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Exploring primary pre-service teachers’ use of ‘assessment for learning’ while teaching primary physical education during school placement

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posted on 2020-08-31, 13:15 authored by Suzanne Macken, Ann Mac PhailAnn Mac Phail, Antonio Calderón
Background: Despite the consensus regarding the value of school placement experiences for primary pre-service teachers (PSTs) in teacher education programmes, challenges remain in PSTs’ ability to transfer the knowledge gained on assessment for learning (AfL) in their initial teacher education (ITE) programmes to the reality of the primary classroom. Furthermore, although there has been a significant growth of interest in assessment literacy and how this can impact teachers’ use of AfL to enhance teaching and support student learning, there has been no research relating to primary PSTs’ assessment literacy in enacting AfL in physical education. Purpose: The purpose of this study was to examine the extent that primary PSTs demonstrate assessment literacy in their enactment of AfL while teaching physical education during school placement. Methods: Participants included the teacher educator as researcher and four PSTs who were completing a two-year Professional Masters of Education in primary education to qualify as primary teachers. Using a longitudinal action research approach, the teacher educator generated data through participant observer field notes, primary PST reflective journals and individual primary PST interviews. The approach to data analysis involved data reduction, data display and conclusion drawing. Verification took place after each phase using inductive and deductive data analysis, thematic data analysis and constant comparative analysis. Findings: The use of teacher educator modelling, mentoring, and scaffolding with primary school students, during upskill sessions and in-situ during the PST school placements, enhanced the PSTs’ assessment literacy in the enactment of AfL in primary physical education to a greater extent than when implemented during the module with their PST peers. However, while greater student autonomy, more effective planning, and connections between curriculum, pedagogy and assessment were evident, AfL strategies such as self- and peer-assessment were not as evident in PSTs’ overall assessment literacy. Conclusions: The teacher educators’ role in modelling and mentoring PSTs on school placement made a significant impact on PSTs’ delivery of AfL. Based on the findings of this study, opportunities for PSTs to practice AfL with primary school students during the physical education module developed higher levels of assessment literacy for PSTs during school placement than was facilitated through theoretical discussion and content. This paper highlights the difficulties in developing PST critical engagement with assessment data and the rationale for PST reluctance around enacting self- and peer-assessment. While student relational dynamics could have impacted on this, it could be concluded that such AfL strategies require time to practice and develop. In addition, the duration of each block of school placement may not have facilitated PSTs with adequate time to implement peer and self-assessment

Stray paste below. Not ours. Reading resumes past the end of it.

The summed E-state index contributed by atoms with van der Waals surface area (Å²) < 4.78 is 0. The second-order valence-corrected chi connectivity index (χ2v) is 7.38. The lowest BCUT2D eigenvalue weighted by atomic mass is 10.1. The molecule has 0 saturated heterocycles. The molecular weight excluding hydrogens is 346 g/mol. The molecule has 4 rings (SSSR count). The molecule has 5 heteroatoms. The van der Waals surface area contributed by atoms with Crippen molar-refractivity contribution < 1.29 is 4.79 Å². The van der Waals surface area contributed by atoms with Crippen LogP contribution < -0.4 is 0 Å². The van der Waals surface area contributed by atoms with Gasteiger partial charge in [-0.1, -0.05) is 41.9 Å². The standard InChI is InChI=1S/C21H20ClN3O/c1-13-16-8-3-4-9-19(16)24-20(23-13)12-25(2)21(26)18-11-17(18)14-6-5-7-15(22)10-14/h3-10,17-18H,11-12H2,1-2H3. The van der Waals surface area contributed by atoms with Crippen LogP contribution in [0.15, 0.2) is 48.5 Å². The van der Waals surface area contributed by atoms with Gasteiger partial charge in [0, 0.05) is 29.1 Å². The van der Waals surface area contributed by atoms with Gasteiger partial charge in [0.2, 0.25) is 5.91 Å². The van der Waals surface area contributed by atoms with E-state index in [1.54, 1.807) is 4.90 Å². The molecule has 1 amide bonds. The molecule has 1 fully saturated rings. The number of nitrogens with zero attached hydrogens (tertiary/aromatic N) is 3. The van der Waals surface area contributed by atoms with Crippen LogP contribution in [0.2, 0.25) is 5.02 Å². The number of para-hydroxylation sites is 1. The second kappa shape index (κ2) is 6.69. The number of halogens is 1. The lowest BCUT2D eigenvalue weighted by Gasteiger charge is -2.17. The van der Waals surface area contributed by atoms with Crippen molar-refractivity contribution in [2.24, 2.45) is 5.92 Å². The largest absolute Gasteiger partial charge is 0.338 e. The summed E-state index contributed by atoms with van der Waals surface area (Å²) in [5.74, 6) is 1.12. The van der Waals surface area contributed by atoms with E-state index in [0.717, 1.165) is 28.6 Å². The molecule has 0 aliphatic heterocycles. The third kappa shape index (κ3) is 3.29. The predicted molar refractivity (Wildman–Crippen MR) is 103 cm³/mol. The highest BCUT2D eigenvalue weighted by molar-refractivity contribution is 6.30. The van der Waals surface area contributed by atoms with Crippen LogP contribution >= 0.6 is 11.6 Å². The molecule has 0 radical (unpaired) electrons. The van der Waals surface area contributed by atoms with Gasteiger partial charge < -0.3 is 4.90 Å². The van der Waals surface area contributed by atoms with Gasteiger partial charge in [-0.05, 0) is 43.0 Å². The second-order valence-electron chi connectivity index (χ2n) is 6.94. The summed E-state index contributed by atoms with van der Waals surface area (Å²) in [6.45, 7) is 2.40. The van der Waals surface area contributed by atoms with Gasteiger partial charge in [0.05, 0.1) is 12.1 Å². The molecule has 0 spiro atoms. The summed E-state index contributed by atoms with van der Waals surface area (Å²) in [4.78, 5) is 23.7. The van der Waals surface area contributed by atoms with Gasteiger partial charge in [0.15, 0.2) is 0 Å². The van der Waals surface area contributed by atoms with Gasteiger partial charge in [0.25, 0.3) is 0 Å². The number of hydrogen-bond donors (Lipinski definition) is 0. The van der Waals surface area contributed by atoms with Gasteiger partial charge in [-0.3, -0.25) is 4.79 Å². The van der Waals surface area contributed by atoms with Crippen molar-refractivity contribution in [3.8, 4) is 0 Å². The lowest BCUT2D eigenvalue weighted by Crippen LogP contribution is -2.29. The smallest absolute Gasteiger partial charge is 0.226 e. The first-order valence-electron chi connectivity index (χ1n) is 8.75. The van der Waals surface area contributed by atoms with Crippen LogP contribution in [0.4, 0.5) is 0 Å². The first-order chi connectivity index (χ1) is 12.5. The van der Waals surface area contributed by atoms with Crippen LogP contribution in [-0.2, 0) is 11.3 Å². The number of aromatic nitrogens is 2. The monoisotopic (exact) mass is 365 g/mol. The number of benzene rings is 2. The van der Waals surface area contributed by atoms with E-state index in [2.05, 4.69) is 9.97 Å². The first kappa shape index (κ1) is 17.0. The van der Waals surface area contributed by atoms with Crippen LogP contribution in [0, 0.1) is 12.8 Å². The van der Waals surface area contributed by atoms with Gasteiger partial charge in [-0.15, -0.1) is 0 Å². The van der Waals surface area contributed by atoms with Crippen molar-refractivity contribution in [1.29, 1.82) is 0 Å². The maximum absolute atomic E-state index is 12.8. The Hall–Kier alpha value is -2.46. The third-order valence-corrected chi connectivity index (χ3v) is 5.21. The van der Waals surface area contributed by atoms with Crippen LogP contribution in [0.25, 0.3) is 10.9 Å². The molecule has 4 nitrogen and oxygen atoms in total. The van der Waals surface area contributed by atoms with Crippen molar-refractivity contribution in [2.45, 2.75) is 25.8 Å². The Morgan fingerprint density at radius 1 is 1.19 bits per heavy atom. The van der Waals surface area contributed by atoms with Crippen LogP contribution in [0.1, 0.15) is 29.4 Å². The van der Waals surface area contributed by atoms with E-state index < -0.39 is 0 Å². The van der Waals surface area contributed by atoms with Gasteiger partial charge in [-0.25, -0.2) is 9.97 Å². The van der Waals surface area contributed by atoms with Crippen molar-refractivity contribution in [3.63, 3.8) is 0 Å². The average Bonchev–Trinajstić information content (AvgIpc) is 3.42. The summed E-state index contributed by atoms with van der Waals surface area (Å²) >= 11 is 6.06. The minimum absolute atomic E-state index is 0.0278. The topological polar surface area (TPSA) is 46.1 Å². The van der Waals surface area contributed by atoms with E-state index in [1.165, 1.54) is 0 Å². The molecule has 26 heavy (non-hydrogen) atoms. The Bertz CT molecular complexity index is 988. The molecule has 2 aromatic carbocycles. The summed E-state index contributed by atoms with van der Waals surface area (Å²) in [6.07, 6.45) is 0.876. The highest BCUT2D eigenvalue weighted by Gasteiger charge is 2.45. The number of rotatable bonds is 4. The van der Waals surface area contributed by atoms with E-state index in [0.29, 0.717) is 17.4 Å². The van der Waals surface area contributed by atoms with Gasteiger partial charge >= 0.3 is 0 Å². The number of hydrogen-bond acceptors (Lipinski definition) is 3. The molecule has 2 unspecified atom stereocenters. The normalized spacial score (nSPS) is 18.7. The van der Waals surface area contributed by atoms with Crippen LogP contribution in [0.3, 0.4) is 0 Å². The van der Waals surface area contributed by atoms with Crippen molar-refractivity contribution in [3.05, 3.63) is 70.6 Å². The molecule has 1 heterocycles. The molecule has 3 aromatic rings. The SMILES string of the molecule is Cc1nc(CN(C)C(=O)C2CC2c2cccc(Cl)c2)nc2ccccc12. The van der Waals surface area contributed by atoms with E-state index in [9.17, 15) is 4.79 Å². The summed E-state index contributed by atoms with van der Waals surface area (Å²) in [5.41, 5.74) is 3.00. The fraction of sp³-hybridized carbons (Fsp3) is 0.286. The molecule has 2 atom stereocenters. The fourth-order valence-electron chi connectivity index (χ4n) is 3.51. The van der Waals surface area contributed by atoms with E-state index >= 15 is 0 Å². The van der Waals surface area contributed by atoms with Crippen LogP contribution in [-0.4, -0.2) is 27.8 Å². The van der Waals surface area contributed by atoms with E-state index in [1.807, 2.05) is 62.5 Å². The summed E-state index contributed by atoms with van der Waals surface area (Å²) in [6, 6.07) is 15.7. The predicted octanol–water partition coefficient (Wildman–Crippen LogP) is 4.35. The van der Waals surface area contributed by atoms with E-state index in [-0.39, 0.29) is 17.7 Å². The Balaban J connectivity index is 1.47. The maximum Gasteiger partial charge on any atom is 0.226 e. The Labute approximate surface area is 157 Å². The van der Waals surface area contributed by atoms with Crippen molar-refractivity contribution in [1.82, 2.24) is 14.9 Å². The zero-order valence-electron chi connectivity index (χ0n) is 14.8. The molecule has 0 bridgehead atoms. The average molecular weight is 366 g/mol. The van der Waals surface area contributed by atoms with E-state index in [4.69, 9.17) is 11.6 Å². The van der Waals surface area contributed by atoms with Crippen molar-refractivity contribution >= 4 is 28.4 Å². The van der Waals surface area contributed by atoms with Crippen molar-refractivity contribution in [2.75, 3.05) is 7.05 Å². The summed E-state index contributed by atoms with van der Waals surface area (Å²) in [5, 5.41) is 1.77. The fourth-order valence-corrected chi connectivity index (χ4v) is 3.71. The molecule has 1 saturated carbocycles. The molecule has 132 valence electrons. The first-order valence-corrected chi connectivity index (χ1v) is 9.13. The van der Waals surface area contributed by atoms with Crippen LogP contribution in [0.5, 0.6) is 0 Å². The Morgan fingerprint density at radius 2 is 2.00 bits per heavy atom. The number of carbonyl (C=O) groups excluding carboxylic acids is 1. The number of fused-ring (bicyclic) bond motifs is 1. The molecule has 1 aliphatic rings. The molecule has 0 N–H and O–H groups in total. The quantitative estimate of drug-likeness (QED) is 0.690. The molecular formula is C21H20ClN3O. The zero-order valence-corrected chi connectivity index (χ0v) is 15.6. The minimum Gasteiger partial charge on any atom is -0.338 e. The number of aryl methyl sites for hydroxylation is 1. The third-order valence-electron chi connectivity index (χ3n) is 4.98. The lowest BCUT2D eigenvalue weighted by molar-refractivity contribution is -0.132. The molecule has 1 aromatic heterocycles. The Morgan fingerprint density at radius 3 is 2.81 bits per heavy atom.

History

Publication

Physical Education and Sport Pedagogy;25 (5), pp. 539-554

Publisher

Taylor and Francis

Note

peer-reviewed

Rights

This is an Author's Manuscript of an article whose final and definitive form, the Version of Record, has been published in Physical Education and Sport Pedagogy 2020 copyright Taylor & Francis, available online at: http://dx.doi.org/10.1080/17408989.2020.1752647

Language

English

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